eldavojohn writes A turnover in the Greek government resulted from recent snap elections placing SYRIZA (Coalition of the Radical Left) in power — just shy of an outright majority by two seats. Atheist, and youngest Prime Minister in Greek history since 1865, Alexis Tsipras has been appointed the new prime minister and begun taking immediate drastic steps against the recent austerity laws put in place by prior administrations. One such step has been to appoint Valve's economist Yanis Varoufakis to position of Finance Minister of Greece. For the past three years Varoufakis has been working at Steam to analyze and improve the Steam Market but now has the opportunity to improve one of the most troubled economies in the world.
HughPickens.com writes The Washington Post reports that the intrusion by a recreational drone onto the White House lawn has exposed a security gap at the compound that the Secret Service has spent years studying but has so far been unable to fix. Commercial technology is available that can use a combination of sensitive radar and acoustic trackers to detect small drones, though coming up with an effective way to stop them has been more elusive. "To do something about the problem, you have to find it, you have to track it, you have to identify it and you have to decide what to do with it," says Frederick F. Roggero. "But especially in an urban environment, it would be tough to detect and tough to defeat kinetically without shooting it down and causing collateral damage." Most recreational drones, like the one that crashed Monday, weigh only a few pounds and lack the power to do much harm. Larger models that can carry payloads of up to 30 pounds are available on the market and are expected to become more common. The FAA imposes strict safety regulations on drones flown by government agencies or anyone who operates them for commercial purposes. In contrast, hardly any rules apply to people who fly drones as a hobby, other than FAA guidelines that advise them to keep the aircraft below 400 feet and five miles from an airport. "With the discovery of an unauthorized drone on the White House lawn, the eagle has crash-landed in Washington," says Senator Charles Schumer. "There is no stronger sign that clear FAA guidelines for drones are needed."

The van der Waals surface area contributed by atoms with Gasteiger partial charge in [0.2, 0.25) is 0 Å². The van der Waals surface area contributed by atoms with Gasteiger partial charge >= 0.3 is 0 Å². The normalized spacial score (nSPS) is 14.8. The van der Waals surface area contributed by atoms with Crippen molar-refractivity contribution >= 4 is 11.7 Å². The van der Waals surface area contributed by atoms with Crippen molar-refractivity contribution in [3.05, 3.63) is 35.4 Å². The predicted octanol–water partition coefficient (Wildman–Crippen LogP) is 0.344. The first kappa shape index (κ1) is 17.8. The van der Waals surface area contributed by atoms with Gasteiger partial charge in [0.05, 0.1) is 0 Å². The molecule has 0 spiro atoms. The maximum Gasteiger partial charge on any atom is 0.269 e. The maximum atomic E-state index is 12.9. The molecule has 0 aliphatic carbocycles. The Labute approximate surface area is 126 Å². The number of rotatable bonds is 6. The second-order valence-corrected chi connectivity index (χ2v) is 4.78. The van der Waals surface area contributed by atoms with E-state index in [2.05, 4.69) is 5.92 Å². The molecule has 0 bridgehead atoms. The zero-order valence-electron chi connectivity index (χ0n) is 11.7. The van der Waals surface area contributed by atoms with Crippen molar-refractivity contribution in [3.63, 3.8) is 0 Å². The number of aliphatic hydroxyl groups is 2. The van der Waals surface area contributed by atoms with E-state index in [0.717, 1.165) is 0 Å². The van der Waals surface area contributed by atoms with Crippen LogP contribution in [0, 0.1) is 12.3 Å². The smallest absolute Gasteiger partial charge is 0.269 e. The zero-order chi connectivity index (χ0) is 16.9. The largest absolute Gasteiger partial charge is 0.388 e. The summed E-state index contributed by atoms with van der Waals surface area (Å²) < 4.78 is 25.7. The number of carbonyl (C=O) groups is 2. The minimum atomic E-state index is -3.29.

An anonymous reader writes: The Electronic Frontier Foundation has published a detailed, global strategy for ridding ourselves of mass surveillance. They stress that this must be an international effort — while citizens of many countries can vote against politicians who support surveillance, there are also many countries where the citizens have to resort to other methods. The central part of the EFF's plan is: encryption, encryption, encryption. They say we need to build new secure communications tools, pressure existing tech companies to make their products secure against everyone, and get ordinary internet-goers to recognize that encryption is a fundamental part of communication in the surveillance age.
They also advocate fighting for transparency and against overreach on a national level. "[T]he more people worldwide understand the threat and the more they understand how to protect themselves—and just as importantly, what they should expect in the way of support from companies and governments—the more we can agitate for the changes we need online to fend off the dragnet collection of data." The EFF references a document created to apply the principles of human rights to communications surveillance, which they say are "our way of making sure that the global norm for human rights in the context of communication surveillance isn't the warped viewpoint of NSA and its four closest allies, but that of 50 years of human rights standards showing mass surveillance to be unnecessary and disproportionate."
Freshly Exhumed writes: Growing income inequality was one of the top four issues at the 2015 World Economic Forum meeting in Davos, Switzerland, ranking alongside European adoption of quantitative easing and geopolitical concerns. Felix Salmon, senior editor at Fusion, said there was a consensus that global inequality is getting worse, fueling overriding pessimism at the gathering. The result, he said, could be that the next big revolution will be in regulation rather than innovation. With growing inequality and the civil unrest from Ferguson and the Occupy protests fresh in people's mind, the world's super rich are already preparing for the consequences. At a packed session, former hedge fund director Robert Johnson revealed that worried hedge fund managers were already planning their escapes. "I know hedge fund managers all over the world who are buying airstrips and farms in places like New Zealand because they think they need a getaway," he said. Looking at studies like NASA's HANDY and by KPMG, the UK Government Office of Science, and others, Dr Nafeez Ahmed, executive director of the Institute for Policy Research & Development, warns that the convergence of food, water and energy crises could create a "perfect storm" within about fifteen years.
RogueyWon writes: For the last several days, some users of Ubisoft's uPlay system have been complaining that copies of games they purchased have been removed from their libraries. According to a statement issued to a number of gaming websites, Ubisoft believes that the digital keys revoked have been "fraudulently obtained." What this means in practice is unclear; while some of the keys may have been obtained using stolen credit card details, others appear to have been purchased from unofficial third-party resellers, who often undercut official stores by purchasing cheaper boxed retail copies of games and selling their key-codes online, or by exploiting regional price differences, buying codes in regions where games are cheaper to sell them elsewhere in the world. The latest round of revocations appears to have triggered an overdue debate into the fragility of customer rights in respect of digital games stores.